A koi pond is a beautiful addition to any backyard. It is a place for homeowners to relax and reflect. It is a conversation piece for gatherings and parties. But, like any undertaking involving animal care, koi ponds can be intricate and a lot to maintain. Luckily, anyone with even a small amount of home landscaping and handiwork experience can build one. A gorgeous oasis of mesmerizing calm can be created to be easily accessible, during the day or at night.
There are several steps to building a koi pond. Fortunately, they are easy to break down and tackle individually. Your own backyard pond has never been closer to reality.
Planning it out.
Planning is an exciting but often the most overwhelming part of any building project. There is an endless array of options to choose from, which can make it difficult to determine your own needs. Luckily, in this case, your needs are significantly constrained by the needs of your future tenants, the fish. Koi are very similar to, but not the same as goldfish. The two species have similar care requirements. They thrive in cold to room temperature water (between 59 and 77 degrees). Koi ponds only require a heater in particularly cold climates.
Koi ponds require a minimum depth of at least four feet. Aquarists in colder climes extend this to at least five feet to help protect their fish against freezes. Often, the easiest way to achieve this depth is with a hybrid above ground/below ground design. This also makes your koi pond more visible, and therefore both more stunning and safer from clumsy accidents.
The design of your koi pond is ultimately determined by your space and your own preferences. Keep in mind that you need space to set up your maintenance systems – filtration, aeration, etc. You should also make sure to call your local Dig Safe or relevant authorities before beginning any excavation projects. Nothing ruins a koi pond project faster than jamming the excavator directly into an active sewer line. It is imperative to make sure that your project is legal and within the building code for your area.
The equipment needed.
The equipment needed for the actual build varies depending on the design and aesthetic choices. However, the practical maintenance systems needed are fairly universal regardless of placement or design. They include a filtration system, an aeration system, a UV sterilizing system, a bottom drain, and a bottom drain pre-filter. These items keep your water clean, oxygenated, and free of algal bloom, bacteria, and fish waste. With your water clear, your fish are healthy. The specific models of equipment needed depend on the size, location, and planned population of your koi pond.
The building process.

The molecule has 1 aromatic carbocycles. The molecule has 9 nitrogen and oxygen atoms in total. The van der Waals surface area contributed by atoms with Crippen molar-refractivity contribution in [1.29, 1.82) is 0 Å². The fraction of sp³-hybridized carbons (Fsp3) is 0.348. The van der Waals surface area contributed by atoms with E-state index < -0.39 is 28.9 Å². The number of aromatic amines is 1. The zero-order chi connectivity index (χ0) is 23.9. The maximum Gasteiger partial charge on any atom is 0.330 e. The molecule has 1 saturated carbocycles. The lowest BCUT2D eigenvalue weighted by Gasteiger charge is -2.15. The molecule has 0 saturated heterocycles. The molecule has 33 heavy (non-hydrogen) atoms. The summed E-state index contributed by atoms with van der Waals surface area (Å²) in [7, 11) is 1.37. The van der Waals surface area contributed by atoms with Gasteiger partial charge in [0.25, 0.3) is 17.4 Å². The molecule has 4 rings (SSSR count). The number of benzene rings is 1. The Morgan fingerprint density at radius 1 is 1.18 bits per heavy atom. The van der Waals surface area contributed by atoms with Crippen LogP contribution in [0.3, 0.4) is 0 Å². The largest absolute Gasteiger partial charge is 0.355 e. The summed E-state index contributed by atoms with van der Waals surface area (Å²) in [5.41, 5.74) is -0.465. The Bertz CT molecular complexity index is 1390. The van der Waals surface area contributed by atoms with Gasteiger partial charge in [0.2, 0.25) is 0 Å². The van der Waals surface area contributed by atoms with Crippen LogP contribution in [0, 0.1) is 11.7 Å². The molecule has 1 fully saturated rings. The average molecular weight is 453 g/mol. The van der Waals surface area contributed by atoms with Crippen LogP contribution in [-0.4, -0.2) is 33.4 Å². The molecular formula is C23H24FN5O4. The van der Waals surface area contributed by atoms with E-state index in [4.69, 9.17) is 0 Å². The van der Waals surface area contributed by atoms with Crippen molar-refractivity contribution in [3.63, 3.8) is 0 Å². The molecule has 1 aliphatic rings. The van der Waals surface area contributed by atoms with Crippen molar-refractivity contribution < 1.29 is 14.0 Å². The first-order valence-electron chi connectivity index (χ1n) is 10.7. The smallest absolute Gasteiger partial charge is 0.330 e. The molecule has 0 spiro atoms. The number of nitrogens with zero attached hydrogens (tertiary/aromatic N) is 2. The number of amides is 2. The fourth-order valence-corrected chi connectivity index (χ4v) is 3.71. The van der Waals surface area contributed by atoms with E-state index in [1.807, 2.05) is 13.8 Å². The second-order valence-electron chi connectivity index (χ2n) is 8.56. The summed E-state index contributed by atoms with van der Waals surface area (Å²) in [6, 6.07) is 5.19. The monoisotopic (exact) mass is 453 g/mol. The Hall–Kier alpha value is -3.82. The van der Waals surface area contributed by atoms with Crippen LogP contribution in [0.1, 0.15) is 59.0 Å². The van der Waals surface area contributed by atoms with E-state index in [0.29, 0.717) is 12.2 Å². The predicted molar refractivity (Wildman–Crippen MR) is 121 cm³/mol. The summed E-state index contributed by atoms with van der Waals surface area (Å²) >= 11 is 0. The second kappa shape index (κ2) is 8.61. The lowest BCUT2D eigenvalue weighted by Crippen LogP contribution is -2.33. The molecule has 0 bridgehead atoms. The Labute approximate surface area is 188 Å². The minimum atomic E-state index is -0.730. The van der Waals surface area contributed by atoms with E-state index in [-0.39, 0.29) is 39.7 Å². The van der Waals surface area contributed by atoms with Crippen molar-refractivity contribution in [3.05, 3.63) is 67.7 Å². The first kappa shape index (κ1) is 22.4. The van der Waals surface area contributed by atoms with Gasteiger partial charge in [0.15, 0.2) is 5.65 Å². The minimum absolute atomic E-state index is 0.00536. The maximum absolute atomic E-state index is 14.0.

The building may be the most intimidating part of creating a backyard koi pond, and the easiest to mess up. Unfortunately, most of the specifics of the building process are unique to the koi pond you are planning. However, there are a few good general rules all koi pond builders should follow for a successful build.
First, make sure the soil under the pond is compacted as much as possible. Water is heavy. Hundreds, or thousands, gallons of water compress any soil that is not already fully compacted. This in turn may cause your koi pond to sink, fall apart, and potentially collapse. Additionally, be sure to plan the bottom of your pond around the location of the drain. It is imperative to make sure the pool easily funnels water and debris into the drain. This is crucial for allowing the drain to function properly.
Stocking your pond.
In many ways, this is the easiest step in this whole process. Unlike most aquatic habitats, koi ponds should be as empty as possible. No aquatic plants, sharp objects, rocks, or gravel. Koi ponds do not require any substrate or materials on the bottom of the pond. The only consideration in stocking the pond is the fish themselves. Besides koi, there are other fish that can thrive as well. Goldfish, as one of the koi’s closest cousins, are an obvious choice. Any species of decorative carp will also do well.
There are also species of more unique goldfish, such as shubunkins and sarasas, which are pond showstoppers. One thing to keep in mind is that most of these variants are not as hardy as basic goldfish. It may be necessary to heat the pond or take these (fairly large) fish inside in the winter months.
Calculating how many koi your pond can comfortably hold is tricky. For small ponds, a male koi thrives in 500 gallons of water. The larger female requires at least 1000 gallons of water to be comfortable. For ponds over 3000 gallons, the rule of thumb is to keep no more than one koi per 250 gallons. However, all of these numbers are estimates that vary based on your specific fish and conditions.
Koi pond serenity.
Koi ponds are perhaps the most beautiful and zen way to keep fish as pets. Of course, the construction process is more involved than simply buying a tank. However, the end result is more than worth it. A gorgeous water feature full of spectacular fish, bound to impress and fill your soul with peace.
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David Thomas, Guest Contributor
David Thomas has kept fish since childhood. In his first tank, David kept goldfish. Since then, he has kept over 30 different species. He currently has four separate tanks. David’s favorite is a 100-gallon freshwater tank with a school of rasboras, tetras, and loaches. Follow David at Everything Fishkeeping.
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